Once the jurors who will hear the case are selected and the alternate jurors are picked, the trial will begin immediately. After mine were selected, I leaned over the table to try and get a look at the people who held my fate in their collective hands. It was interesting to watch the body language and the faces of these people who were to decide what my future would be. Most did not show any expression at all, but there were a couple who looked excited at the very idea of being able to sit and decide if a human being was to die. There were a couple who seemed to have the reality of the situation sink in and they didn't look very happy at the prospect. When I asked my lawyer about these two jurors, he looked up their questionnaires and saw that they were a couple who were moderately for the death penalty. I guess that the realities of it started to sink in with them at that point.

It wasn't very encouraging to see that the ones who had the excited looks on their faces were the same ones that stated that they were strongly in favor of the death penalty . . . but would like to think they were open minded. I have talked with others here on death row and have heard guys say that they have had jurors that just sat there and glared at them in open hostility during the entire trial, not even seeming to listen to the evidence or arguments in the case.

Because of the length of many trials (from four to six weeks in the guilt phase and another couple of weeks for the penalty phase) most young people are not a part of death penalty juries. Since most young people attend college, or have jobs where they can not be excused for a few months to sit in a trial, most of the jurors who end up sitting on a death penalty case are older people, many of them retired. The reason I mention this is because older people, usually have strong opinions and are more rigid in their thinking. They are usually less open minded and less likely to listen to both sides of an argument. They have had a lifetime of hearing about how the courts coddle the defendants, how the defendant has all the laws and all of the breaks on their side, so they tend to feel it is their big chance to get even. The reality of it is that since the sixties, the courts and the politicians have whittled away at the protection that a person on trial has . . . unless they have a lot of money to spend on lawyers and experts.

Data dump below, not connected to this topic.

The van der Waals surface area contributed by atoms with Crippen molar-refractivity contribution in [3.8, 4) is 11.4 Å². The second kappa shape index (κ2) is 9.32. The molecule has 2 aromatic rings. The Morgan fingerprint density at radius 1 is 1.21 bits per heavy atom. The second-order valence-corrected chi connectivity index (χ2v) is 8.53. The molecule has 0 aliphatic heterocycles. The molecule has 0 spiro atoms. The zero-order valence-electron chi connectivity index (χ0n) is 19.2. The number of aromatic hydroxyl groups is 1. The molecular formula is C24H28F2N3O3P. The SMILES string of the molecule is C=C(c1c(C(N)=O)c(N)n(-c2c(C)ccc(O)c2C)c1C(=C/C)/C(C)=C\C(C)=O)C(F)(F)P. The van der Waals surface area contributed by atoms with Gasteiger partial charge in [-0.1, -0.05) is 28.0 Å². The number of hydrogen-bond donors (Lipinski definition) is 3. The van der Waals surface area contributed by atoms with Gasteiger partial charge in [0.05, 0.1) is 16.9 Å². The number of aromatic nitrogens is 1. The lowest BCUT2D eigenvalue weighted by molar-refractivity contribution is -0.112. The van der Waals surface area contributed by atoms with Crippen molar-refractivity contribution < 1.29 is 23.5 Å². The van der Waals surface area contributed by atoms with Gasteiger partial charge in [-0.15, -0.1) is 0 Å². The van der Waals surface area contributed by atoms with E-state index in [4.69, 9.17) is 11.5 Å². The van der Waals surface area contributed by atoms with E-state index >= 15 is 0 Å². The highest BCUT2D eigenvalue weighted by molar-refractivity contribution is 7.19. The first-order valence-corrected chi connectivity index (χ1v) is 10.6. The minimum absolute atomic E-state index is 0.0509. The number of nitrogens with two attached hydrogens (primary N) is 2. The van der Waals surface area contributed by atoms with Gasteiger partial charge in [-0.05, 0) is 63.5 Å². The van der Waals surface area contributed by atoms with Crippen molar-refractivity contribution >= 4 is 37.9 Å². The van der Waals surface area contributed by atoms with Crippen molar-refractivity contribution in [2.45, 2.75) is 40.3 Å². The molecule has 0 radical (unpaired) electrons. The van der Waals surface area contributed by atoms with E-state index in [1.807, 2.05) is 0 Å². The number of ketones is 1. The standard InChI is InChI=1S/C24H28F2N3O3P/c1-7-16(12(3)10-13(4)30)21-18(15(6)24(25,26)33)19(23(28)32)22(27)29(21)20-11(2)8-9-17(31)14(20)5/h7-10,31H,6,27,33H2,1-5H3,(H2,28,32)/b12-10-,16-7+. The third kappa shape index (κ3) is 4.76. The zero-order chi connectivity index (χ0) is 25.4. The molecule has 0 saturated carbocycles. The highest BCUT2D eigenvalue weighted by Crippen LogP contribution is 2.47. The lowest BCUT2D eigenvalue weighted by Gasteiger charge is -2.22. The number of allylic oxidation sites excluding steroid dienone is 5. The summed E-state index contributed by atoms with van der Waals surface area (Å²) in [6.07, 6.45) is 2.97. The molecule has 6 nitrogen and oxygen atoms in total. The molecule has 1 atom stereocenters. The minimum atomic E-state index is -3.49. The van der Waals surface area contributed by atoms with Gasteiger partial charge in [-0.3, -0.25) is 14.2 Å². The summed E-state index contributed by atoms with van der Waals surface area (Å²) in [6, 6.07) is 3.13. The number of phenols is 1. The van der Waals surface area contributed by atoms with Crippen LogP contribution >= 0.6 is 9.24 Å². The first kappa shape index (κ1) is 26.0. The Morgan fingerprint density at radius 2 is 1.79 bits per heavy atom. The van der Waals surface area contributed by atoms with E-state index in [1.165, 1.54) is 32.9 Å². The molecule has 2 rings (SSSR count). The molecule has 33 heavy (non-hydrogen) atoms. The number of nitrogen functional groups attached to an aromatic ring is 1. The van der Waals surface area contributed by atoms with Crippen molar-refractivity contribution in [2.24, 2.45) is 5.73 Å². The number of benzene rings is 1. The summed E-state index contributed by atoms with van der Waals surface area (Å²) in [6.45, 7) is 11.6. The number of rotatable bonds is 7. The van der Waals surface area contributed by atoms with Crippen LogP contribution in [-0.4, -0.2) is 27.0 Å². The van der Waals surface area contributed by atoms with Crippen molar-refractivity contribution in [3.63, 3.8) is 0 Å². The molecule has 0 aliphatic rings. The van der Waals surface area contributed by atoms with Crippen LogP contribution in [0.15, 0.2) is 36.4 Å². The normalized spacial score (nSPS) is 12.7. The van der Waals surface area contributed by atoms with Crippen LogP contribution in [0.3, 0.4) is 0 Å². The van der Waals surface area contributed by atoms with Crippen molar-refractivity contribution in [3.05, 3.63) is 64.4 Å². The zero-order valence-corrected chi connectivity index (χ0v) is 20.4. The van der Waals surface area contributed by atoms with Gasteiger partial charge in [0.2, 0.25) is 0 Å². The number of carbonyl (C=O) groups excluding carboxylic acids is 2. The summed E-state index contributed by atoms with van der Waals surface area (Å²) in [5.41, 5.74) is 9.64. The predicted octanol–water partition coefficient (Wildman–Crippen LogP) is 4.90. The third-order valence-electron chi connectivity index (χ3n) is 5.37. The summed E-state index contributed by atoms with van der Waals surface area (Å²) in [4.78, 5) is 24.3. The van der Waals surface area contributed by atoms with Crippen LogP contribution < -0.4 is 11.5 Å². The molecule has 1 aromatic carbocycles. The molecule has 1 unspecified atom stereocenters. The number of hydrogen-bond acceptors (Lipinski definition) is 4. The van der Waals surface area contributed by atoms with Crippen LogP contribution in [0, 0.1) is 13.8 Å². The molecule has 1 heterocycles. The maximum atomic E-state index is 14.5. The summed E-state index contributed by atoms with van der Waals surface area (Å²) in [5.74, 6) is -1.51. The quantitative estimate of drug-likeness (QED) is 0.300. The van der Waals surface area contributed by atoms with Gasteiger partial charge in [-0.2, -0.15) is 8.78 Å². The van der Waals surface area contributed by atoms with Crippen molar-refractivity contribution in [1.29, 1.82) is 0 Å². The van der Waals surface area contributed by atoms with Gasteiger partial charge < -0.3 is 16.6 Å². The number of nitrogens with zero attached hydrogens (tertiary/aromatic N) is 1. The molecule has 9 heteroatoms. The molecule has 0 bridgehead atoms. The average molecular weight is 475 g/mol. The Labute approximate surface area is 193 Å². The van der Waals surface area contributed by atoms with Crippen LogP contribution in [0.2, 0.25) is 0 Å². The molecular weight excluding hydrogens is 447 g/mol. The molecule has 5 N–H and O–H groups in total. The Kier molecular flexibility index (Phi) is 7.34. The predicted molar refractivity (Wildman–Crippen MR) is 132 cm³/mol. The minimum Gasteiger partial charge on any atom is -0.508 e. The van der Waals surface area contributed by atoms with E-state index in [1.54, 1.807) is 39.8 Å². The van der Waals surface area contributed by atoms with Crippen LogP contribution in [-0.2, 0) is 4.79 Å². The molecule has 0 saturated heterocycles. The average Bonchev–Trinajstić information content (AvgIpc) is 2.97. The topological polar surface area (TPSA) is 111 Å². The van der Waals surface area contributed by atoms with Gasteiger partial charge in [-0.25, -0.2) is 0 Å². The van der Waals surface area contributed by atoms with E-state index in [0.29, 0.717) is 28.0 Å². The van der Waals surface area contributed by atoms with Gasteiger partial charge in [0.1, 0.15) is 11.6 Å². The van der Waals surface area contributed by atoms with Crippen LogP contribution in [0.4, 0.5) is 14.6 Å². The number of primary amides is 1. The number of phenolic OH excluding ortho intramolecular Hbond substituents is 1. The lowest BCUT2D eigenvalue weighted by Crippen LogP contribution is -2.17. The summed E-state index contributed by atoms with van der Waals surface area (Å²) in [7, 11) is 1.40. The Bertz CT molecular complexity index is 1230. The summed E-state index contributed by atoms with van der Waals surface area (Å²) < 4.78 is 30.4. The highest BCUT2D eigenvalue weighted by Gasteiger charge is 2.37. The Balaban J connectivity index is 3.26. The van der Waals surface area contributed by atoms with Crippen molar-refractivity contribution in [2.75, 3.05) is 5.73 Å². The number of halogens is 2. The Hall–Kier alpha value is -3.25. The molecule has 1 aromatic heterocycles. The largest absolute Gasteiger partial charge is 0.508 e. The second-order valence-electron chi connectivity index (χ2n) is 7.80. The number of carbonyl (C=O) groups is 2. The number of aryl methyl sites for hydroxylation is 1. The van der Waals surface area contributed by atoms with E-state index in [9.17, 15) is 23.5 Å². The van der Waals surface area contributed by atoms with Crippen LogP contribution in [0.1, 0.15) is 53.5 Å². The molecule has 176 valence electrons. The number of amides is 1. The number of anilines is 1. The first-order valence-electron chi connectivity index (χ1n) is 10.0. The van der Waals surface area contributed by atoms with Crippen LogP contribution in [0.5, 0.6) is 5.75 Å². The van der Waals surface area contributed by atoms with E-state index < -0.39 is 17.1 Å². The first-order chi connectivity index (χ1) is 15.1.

I wanted to go on some more about this, because of space, I will have to stop here and continue next time. I hope it's not too boring for you, but as I said, a lot of people have written and asked about how this process works, so I am trying to explain it as best that I can. I'll try to finish up on this in the next one I write. Thanks for being patient.